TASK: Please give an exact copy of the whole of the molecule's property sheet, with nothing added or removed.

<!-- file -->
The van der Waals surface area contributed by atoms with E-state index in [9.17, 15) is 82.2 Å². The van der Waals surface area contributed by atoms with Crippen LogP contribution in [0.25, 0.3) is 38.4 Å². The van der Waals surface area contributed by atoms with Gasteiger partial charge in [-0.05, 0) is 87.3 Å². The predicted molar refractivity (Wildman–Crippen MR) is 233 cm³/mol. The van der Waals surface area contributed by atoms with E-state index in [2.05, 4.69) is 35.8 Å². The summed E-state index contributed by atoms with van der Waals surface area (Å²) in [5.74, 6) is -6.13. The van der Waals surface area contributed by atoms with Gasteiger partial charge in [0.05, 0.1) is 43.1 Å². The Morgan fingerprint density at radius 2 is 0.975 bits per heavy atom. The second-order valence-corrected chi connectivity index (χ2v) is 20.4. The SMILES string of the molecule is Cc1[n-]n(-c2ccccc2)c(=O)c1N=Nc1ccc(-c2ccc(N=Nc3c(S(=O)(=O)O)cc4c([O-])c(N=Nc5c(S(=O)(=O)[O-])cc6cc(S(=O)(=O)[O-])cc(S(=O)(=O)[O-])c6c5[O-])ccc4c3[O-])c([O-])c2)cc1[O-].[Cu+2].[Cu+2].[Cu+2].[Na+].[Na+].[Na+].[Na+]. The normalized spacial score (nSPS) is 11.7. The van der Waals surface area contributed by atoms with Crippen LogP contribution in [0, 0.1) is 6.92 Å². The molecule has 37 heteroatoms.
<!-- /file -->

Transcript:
The van der Waals surface area contributed by atoms with E-state index in [9.17, 15) is 82.2 Å². The van der Waals surface area contributed by atoms with Crippen LogP contribution in [0.25, 0.3) is 38.4 Å². The van der Waals surface area contributed by atoms with Gasteiger partial charge in [-0.05, 0) is 87.3 Å². The predicted molar refractivity (Wildman–Crippen MR) is 233 cm³/mol. The van der Waals surface area contributed by atoms with E-state index in [2.05, 4.69) is 35.8 Å². The summed E-state index contributed by atoms with van der Waals surface area (Å²) in [5.74, 6) is -6.13. The van der Waals surface area contributed by atoms with Gasteiger partial charge in [0.05, 0.1) is 43.1 Å². The Morgan fingerprint density at radius 2 is 0.975 bits per heavy atom. The second-order valence-corrected chi connectivity index (χ2v) is 20.4. The SMILES string of the molecule is Cc1[n-]n(-c2ccccc2)c(=O)c1N=Nc1ccc(-c2ccc(N=Nc3c(S(=O)(=O)O)cc4c([O-])c(N=Nc5c(S(=O)(=O)[O-])cc6cc(S(=O)(=O)[O-])cc(S(=O)(=O)[O-])c6c5[O-])ccc4c3[O-])c([O-])c2)cc1[O-].[Cu+2].[Cu+2].[Cu+2].[Na+].[Na+].[Na+].[Na+]. The normalized spacial score (nSPS) is 11.7. The van der Waals surface area contributed by atoms with Crippen LogP contribution in [0, 0.1) is 6.92 Å². The molecule has 37 heteroatoms.